Normal everyday sounds seem overly magnified, as if someone has turned up the volume of the ear and the dial is stuck at a high volume. Sounds such as turning newspaper pages, removing dishes from the dishwasher, brushing one’s hair or running water in the sink become intolerable to those with hyperacusis.
Individuals suffering from hyperacusis will report many sounds in their environment (while hardly noticed by their peers) are uncomfortably loud and sometimes painful. Generally, soft sounds won’t be bothersome, but moderate and loud sounds can become so bothersome that they interfere with daily activities and wreak havoc on personal and work relationships. The changes that occur within the central auditory nervous system can also lead to engagement of the limbic (emotional system) and the sympathetic nervous system (fight-flight), which in turn will lead an individual to want to wear hearing protection earplugs or headphones all day long. This causes the individual to “overprotect” their ears, which then creates a vicious cycle, further exacerbating the sound sensitivity problem.
Although there are many associations, a direct underlying cause for hyperacusis is rarely found. The literature points to noise exposure as the most common cause of hyperacusis, followed by hearing loss. However, the relationship between hyperacusis and hearing loss is complicated and not well-understood. Hyperacusis can occur gradually or suddenly and can be devastating to an individual’s job, relationships and quality of life. For some, it’s a minor nuisance, but others, it’s a life altering condition.
It is critically important for any individual experiencing sound tolerance problems to have a comprehensive audiologic evaluation (hearing test) with an audiologist, preferably one that has knowledge and experience with hyperacusis. After the audiologic evaluation, Dr. Novick will recommend a consultation with an otolaryngologist, a physician specializing in ear disorders for proper differential diagnosis of conditions that could be contributor to hyperacusis.
In addition, if a patient is suffering from significant distress, Dr. Novick will also recommend working with a psychologist or mental health wellness specialist to help implement coping strategies such as cognitive behavioral therapy and mindfulness. In some cases, patients may need to work with a psychiatrist for medication management support of any associated anxiety and depression. In our office, Dr. Novick will use directive educational counseling principles from TRT, otherwise known as Tinnitus Retraining Therapy.
Unlike tinnitus, hyperacusis is a treatable condition which can be improved in many patients with varying degrees of success, using a structured combined protocol of sound therapy and guided mental health wellness therapy. For sound therapy, an audiologist will fit the patient with ear-level broadband sound generators, that emits white and/or pink noise, with controlled volume steps. There are hearing aids, with the microphones turned off and which can be Bluetooth enabled, then allow a patient to stream a variety of steady-state soothing, pleasant sounds of their choice from their smartphone. It is important for the patient to remember that recovery from hyperacusis requires time and patience, as it will take time to desensitize the brain and recalibrate the central auditory nervous system back to a more normalized sound sensitivity.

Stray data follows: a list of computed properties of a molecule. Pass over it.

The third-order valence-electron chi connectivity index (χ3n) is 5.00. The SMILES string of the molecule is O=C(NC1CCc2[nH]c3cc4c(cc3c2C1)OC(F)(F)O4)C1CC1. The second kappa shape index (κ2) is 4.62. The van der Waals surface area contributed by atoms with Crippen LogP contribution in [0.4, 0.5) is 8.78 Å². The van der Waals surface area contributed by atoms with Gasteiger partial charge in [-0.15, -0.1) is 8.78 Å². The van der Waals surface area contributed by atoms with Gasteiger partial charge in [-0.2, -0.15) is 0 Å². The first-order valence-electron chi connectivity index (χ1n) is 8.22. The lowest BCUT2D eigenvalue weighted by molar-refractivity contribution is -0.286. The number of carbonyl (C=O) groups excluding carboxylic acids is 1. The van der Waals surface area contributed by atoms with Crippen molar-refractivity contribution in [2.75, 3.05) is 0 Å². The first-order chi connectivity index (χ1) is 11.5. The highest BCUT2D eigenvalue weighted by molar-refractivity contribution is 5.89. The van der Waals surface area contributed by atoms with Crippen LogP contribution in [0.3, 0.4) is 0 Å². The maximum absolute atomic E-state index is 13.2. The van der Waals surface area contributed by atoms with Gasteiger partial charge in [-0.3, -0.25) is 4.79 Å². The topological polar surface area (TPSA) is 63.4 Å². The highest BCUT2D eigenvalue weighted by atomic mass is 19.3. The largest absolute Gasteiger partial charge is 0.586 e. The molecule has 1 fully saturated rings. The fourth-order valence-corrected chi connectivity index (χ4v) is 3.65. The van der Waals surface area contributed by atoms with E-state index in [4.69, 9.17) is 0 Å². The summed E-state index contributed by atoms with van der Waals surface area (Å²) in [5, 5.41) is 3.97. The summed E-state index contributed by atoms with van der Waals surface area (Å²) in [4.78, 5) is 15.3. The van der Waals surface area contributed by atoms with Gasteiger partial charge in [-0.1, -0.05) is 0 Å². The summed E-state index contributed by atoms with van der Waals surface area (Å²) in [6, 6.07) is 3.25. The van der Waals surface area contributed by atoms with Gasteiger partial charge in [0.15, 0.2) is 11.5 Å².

Keep in mind that recovery may be complete or only partial. During treatment, Dr. Novick will often re-measure your loudness discomfort levels (LDLs) to monitor your progress. Individuals without hyperacusis will have LDLs in the 85-90+ dB (decibel) range. Patients with hyperacusis would have LDLs well below that level (75 dB or lower). In addition, patients will benefit significantly from working with a psychologist, psychiatrist, and/or licensed mental health specialist for additional support in management of associated anxiety and depression.
Treatment requires frequent directive educational counseling and regular follow-up visits. It is recommended that patients to fully commit to a treatment plan tailored specifically for them in order to maximize their chances for a successful outcome. With a combined structured treatment protocol using both sound therapy and mental health wellness management, 50-80% of hyperacusis patients have reported improvement and reduced sound sensitivity over time (Fackrell, et. al., Biomed Res Int., 2017).
Hearing Protection for those with hyperacusis
Some individuals dealing with hyperacusis try to avoid intolerable loud sounds by wearing ear plugs or hearing protection devices. While this may sound like a good idea, this can actually be counterproductive and may make you more sensitive to the sounds around you. This is otherwise known as “overprotection”. Ear protection should not be used for normal day to day living activities. It is sensible to wear hearing protection when you will be exposed to unsafe loud sounds (e.g. lawn mowers, DIY power tools, dance clubs, rock concert venues, sporting arenas). Dr. Novick will review the proper use of hearing protection with you at your appointment.
Patients looking for more information on hyperacusis, a trusted resource is Hyperacusis Research found at https://hyperacusisresearch.org/.
Fackrell, K., Potgieter, I., Shekhawat, G., Baguley, D., Sereda, M., and Hoare, D. Clinical Interventions for Hyperacusis in Adults: A Scoping Review to Assess the Current Position and Determine Priorities for Research; Biomed Research International: 2017; 2017: 2723715. doi: 10.1155/2017/2723715.
Goodson, S. and R. Hull, American Speech-Language-Hearing Association (ASHA) Audiology Information Series: Hyperacusis, 2015: https://www.asha.org/siteassets/ais/ais-hyperacusis.pdf